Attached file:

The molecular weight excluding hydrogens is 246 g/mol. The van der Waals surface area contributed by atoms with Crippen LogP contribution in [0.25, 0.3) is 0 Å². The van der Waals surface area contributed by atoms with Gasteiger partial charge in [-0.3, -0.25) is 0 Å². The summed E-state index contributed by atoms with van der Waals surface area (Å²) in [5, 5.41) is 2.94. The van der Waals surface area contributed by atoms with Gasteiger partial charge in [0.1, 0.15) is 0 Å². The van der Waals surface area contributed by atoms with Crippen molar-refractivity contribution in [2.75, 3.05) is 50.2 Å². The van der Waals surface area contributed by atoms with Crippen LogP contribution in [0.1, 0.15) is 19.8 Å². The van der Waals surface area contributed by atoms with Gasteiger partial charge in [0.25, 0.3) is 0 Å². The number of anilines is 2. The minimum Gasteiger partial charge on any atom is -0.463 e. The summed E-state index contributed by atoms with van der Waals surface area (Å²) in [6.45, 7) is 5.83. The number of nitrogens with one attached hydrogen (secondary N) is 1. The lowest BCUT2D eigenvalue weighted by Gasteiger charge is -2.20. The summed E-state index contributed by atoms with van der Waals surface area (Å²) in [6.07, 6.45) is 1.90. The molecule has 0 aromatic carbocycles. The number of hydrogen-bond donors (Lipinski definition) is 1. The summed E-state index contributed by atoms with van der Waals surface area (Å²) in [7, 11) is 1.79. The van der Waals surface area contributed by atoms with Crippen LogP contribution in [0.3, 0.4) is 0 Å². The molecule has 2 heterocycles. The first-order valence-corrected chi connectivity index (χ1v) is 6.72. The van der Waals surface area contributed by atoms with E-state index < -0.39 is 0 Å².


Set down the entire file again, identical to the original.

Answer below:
The molecular weight excluding hydrogens is 246 g/mol. The van der Waals surface area contributed by atoms with Crippen LogP contribution in [0.25, 0.3) is 0 Å². The van der Waals surface area contributed by atoms with Gasteiger partial charge in [-0.3, -0.25) is 0 Å². The summed E-state index contributed by atoms with van der Waals surface area (Å²) in [5, 5.41) is 2.94. The van der Waals surface area contributed by atoms with Gasteiger partial charge in [0.1, 0.15) is 0 Å². The van der Waals surface area contributed by atoms with Crippen molar-refractivity contribution in [2.75, 3.05) is 50.2 Å². The van der Waals surface area contributed by atoms with Crippen LogP contribution in [0.1, 0.15) is 19.8 Å². The van der Waals surface area contributed by atoms with Gasteiger partial charge in [0.25, 0.3) is 0 Å². The number of anilines is 2. The minimum Gasteiger partial charge on any atom is -0.463 e. The summed E-state index contributed by atoms with van der Waals surface area (Å²) in [6.45, 7) is 5.83. The number of nitrogens with one attached hydrogen (secondary N) is 1. The lowest BCUT2D eigenvalue weighted by Gasteiger charge is -2.20. The summed E-state index contributed by atoms with van der Waals surface area (Å²) in [6.07, 6.45) is 1.90. The molecule has 0 aromatic carbocycles. The number of hydrogen-bond donors (Lipinski definition) is 1. The summed E-state index contributed by atoms with van der Waals surface area (Å²) in [7, 11) is 1.79. The van der Waals surface area contributed by atoms with Crippen LogP contribution in [0.3, 0.4) is 0 Å². The molecule has 2 heterocycles. The first-order valence-corrected chi connectivity index (χ1v) is 6.72. The van der Waals surface area contributed by atoms with E-state index < -0.39 is 0 Å².